Whether you’re an investor, collector, or diamond enthusiast, you are well aware that the highest contributing factor for a colored diamond’s value is its hue. In this article we will be examining the difference between a color modifier and an undertone, and how the slightest distinction can have a significant effect on price.
As investors, you are constantly on the lookout for assets that show the greatest stability and potential for high returns. With the price of diamonds increasing exponentially in the last 2 decades, is there opportunity in investing in these colored stones? Can their prices rise even higher? And if yes, how much higher can they get?
In this article we will be looking at:
- How diamond rarity translates to value
- What we can learn about market demand and the industry by examining the Argyle Tender
- Final thoughts on the future of colored diamond prices
Welcome to the third and final part of our 4C series. This time we will be looking at the remaining 2 Cs, Cut and Carat weight.
With their vibrant colors and breathtaking beauty, fancy colored diamonds have long been the centerpiece at auctions and museums. There is one category of gem however, that is a bit less "prevalent"; pure black diamonds.
Once thought to be an ancient curse, black diamonds have an interesting history. Did you know any of these 10 facts about black diamonds?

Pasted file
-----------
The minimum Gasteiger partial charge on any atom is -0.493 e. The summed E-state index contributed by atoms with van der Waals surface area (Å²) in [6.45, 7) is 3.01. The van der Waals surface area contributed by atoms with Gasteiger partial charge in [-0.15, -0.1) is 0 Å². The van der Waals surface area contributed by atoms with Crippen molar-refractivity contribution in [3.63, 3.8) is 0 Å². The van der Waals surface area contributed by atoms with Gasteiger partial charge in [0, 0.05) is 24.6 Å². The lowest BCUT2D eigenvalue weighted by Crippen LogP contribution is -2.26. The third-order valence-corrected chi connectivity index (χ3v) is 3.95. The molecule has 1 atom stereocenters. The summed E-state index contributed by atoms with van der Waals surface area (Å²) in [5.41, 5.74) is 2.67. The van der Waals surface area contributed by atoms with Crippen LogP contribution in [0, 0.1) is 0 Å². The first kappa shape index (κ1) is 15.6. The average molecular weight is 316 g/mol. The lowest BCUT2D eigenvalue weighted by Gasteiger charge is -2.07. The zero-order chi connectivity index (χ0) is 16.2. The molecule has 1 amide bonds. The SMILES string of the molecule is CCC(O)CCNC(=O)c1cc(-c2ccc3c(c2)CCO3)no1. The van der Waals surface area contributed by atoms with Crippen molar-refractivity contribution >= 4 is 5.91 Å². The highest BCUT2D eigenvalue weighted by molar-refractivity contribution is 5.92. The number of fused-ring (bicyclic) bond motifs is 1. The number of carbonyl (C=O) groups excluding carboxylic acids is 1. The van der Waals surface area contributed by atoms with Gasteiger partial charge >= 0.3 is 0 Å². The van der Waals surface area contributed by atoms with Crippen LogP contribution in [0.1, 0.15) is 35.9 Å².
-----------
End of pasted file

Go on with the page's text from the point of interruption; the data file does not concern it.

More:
Welcome to Part 2 of our 4C’s series. Today we will be looking at arguably the second most important C right after color; Clarity.
Image Source: GIA
If you missed Part 1 of our series, containing everything you need to know about a colored diamond's hue, you can find it here.
One of the best ways to determine market demand, and ultimately which diamond colors are best for investing, is to monitor auctions. During the past 3 years, most colored diamonds sold were bought with the intention of investing, meaning that the days of pure “aesthetic appeal” that drove diamond sales are long gone.
Nowadays, investors seek for transparency and high quality stones that will not only show promising concentration of wealth, but also great potential for growth (in value) for the decades to come.
One of the most important factors when considering a colored diamond purchase is education. Despite these gems quickly gaining the attention of collectors and investors alike, there is still some uncertainty when it comes to the actual value of a diamond.
In this 3-part series, we will be going over everything you truly need to know about each of the 4Cs: color, clarity, carat, and cut. Without further delay, let’s begin with the first C; color.
This post has been updated for 2019
When we think of buying a colored diamond, our mind pictures magnificent jewels set in high quality pendants, rings, necklaces, and earrings. While purchasing a set stone may be appealing and can save some time and hassle, is it the best option?
After publishing 3 Reasons You Should Consider Fancy Colored Diamonds, the logical progression would be to share tips and tricks for those who wish to begin investing in colored diamonds. Thus we've compiled a list of 6 diamond investing tips every beginner should know.
Much like red, purple is an extremely rare hue in the world of naturally colored diamonds. For this reason, there are not many famous purple stones to talk about, especially when it comes to larger carat weights.